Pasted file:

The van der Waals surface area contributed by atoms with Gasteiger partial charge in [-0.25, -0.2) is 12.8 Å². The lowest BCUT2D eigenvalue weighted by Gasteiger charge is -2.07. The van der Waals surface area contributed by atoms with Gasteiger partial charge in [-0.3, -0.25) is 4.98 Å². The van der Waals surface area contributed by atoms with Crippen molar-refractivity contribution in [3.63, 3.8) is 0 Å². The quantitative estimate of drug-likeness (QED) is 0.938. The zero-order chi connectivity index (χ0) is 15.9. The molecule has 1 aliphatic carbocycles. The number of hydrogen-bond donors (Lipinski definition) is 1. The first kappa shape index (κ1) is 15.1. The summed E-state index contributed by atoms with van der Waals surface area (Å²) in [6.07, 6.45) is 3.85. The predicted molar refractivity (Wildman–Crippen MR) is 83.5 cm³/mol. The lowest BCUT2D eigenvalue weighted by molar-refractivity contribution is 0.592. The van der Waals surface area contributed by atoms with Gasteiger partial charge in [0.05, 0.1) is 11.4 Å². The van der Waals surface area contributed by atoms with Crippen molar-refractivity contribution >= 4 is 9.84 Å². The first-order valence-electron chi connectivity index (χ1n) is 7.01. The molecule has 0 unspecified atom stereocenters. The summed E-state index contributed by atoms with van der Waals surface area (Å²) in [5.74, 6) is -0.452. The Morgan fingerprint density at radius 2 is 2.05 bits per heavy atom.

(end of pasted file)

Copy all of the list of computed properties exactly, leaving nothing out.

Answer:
The van der Waals surface area contributed by atoms with Gasteiger partial charge in [-0.25, -0.2) is 12.8 Å². The lowest BCUT2D eigenvalue weighted by Gasteiger charge is -2.07. The van der Waals surface area contributed by atoms with Gasteiger partial charge in [-0.3, -0.25) is 4.98 Å². The van der Waals surface area contributed by atoms with Crippen molar-refractivity contribution in [3.63, 3.8) is 0 Å². The quantitative estimate of drug-likeness (QED) is 0.938. The zero-order chi connectivity index (χ0) is 15.9. The molecule has 1 aliphatic carbocycles. The number of hydrogen-bond donors (Lipinski definition) is 1. The first kappa shape index (κ1) is 15.1. The summed E-state index contributed by atoms with van der Waals surface area (Å²) in [6.07, 6.45) is 3.85. The predicted molar refractivity (Wildman–Crippen MR) is 83.5 cm³/mol. The lowest BCUT2D eigenvalue weighted by molar-refractivity contribution is 0.592. The van der Waals surface area contributed by atoms with Gasteiger partial charge in [0.05, 0.1) is 11.4 Å². The van der Waals surface area contributed by atoms with Crippen molar-refractivity contribution >= 4 is 9.84 Å². The first-order valence-electron chi connectivity index (χ1n) is 7.01. The molecule has 0 unspecified atom stereocenters. The summed E-state index contributed by atoms with van der Waals surface area (Å²) in [5.74, 6) is -0.452. The Morgan fingerprint density at radius 2 is 2.05 bits per heavy atom.